Every now and then a real tragedy happens to real people, and it affects us on a national or even global scale. The Oklahoma City bombing, Columbine, 9/11, the D.C. snipers, the trapped West Virginia miners, and the recent shootings at Virginia Tech are a few American events in the last couple of decades that have stirred our collective hearts and welled our collective tears. Black, white, male, female, gay, straight, democrat, republican, rich, poor, religious, atheist -- our differences are obscured by grief.

Yet our melting pot of unity is marred by the slag of callous punditry and barbed blame from a few outspoken individuals. Perhaps these individuals are so mired in the machinery of public entertainment they have lost the ability to discern the national tragedies from the day-to-day news. Perhaps their heartless, shameless views are the very limits of their contribution to society, and they do not know how else to report on the events. Perhaps they are simply that: heartless. Whatever the reason, there are individuals that use times of tragedy to opportunistically inject hatred and discrimination into the vulnerable hearts of the nation.

In the wake of the Virginia Tech shootings, we witnessed this unfortunate phenomenon again. Within hours of the massacre, Debbie Schlussel was already blaming the horrors on Muslim terrorists. Jack Thompson and Dr. Phil blamed video games within a similar time period. Ken Ham blamed it on atheism and teaching evolution. Dinesh D'Souza does not specifically blame atheists, but used the tragedy to claim -- without a single supporting fact -- that atheists were not taking part in the mourning, and were not emotionally concerned for the victims. Daylight Atheism has collected a few more examples from the likes of Rod Parsley, Rush Limbaugh, and Grady McMurtry.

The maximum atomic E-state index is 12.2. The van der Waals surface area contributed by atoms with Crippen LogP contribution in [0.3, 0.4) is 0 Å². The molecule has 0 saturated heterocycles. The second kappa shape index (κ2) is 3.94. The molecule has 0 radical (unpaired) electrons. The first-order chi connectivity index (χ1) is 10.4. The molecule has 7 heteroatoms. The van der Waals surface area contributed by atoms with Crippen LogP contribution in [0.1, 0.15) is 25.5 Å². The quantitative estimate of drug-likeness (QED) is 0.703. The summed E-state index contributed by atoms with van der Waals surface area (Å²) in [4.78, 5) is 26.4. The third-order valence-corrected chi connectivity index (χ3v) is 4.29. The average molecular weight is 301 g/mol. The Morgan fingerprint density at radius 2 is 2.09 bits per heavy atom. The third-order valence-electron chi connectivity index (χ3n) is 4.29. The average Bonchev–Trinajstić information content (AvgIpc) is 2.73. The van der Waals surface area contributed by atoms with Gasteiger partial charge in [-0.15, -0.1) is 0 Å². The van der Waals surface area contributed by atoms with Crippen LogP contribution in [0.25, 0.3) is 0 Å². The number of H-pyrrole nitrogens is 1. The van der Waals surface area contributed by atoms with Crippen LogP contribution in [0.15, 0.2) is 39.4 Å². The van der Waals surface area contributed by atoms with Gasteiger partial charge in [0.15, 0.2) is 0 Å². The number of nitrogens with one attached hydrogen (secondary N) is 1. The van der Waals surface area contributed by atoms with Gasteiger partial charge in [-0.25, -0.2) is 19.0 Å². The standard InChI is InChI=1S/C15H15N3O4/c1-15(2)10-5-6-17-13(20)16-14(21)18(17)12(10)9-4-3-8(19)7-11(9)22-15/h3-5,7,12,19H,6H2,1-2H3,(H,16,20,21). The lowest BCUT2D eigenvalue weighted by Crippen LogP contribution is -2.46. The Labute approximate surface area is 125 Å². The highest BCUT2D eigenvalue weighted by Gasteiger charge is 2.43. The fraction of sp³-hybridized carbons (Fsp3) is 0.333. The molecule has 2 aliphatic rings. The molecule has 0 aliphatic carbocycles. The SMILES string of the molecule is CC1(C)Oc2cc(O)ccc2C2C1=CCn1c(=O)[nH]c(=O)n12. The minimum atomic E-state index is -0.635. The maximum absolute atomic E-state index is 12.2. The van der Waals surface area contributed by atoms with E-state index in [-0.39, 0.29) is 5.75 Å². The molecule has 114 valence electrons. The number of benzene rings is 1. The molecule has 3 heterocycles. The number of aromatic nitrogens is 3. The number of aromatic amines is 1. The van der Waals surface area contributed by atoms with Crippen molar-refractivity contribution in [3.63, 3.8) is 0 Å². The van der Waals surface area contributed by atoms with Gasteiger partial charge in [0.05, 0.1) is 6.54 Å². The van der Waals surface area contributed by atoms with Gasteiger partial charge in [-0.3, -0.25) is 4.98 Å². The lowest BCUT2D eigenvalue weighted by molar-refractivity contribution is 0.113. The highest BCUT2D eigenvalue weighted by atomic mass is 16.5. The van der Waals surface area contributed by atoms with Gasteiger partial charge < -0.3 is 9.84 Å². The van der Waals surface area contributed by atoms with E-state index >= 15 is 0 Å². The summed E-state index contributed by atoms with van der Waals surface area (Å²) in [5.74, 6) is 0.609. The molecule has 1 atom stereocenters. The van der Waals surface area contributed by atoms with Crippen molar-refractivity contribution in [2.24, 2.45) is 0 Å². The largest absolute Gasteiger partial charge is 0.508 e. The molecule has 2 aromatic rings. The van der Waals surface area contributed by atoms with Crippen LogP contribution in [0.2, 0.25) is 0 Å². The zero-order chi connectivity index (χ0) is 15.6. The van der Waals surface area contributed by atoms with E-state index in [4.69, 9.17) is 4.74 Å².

What defense do we have? Atheists are feeling, loving, caring human beings. We were also deeply affected by this tragedy. But many of our most prominent voices -- Richard Dawkins, Sam Harris, etc. -- have a reputation for passionate polemics. Not an appropriate tenor for these moments. I do not mean to suggest that these people would not be able to deliver a heartfelt defense, but they would need to overcome their existing reputation to be convincing.

As the entertainment industry demonstrates, the controversial, fire-breathing, extremist voices are the ones that America's attention-deficit public find most entertaining. The more extreme your view and the more controversy you can stir up, the longer you can stretch your fifteen minutes of fame. Who was the last person that became famous for just being nice? Fred Rogers?

Fortunately there are other ways to gain the public ear and still maintain an aura of kindness and goodwill, such as support for a sympathetic cause and philanthropy. Perhaps what we need to do is have outspoken atheists speak about - gasp! - other things. The public needs to understand that being an atheist is not all we are. I believe this is a misunderstanding that has left us particularly vulnerable to attack. But if the public is more aware of us as people, rather than atheists, they would be quicker to sympathize and slower to criticize and blame.

Friday, April 20, 2007

Poor Morality of the Bible vs. Tim and mobie

Comments on one of vjack's latest posts, Christian Bible is Poor Basis of Morality, got pretty interesting. (The post itself is excellent as well!) The post is about 12 hours old, has 68 comments, and is still growing. One theist, Tim, started much of the theistic side of the debate, but others have chimed in, mobie in particular. I wanted to break down some of their comments in this post.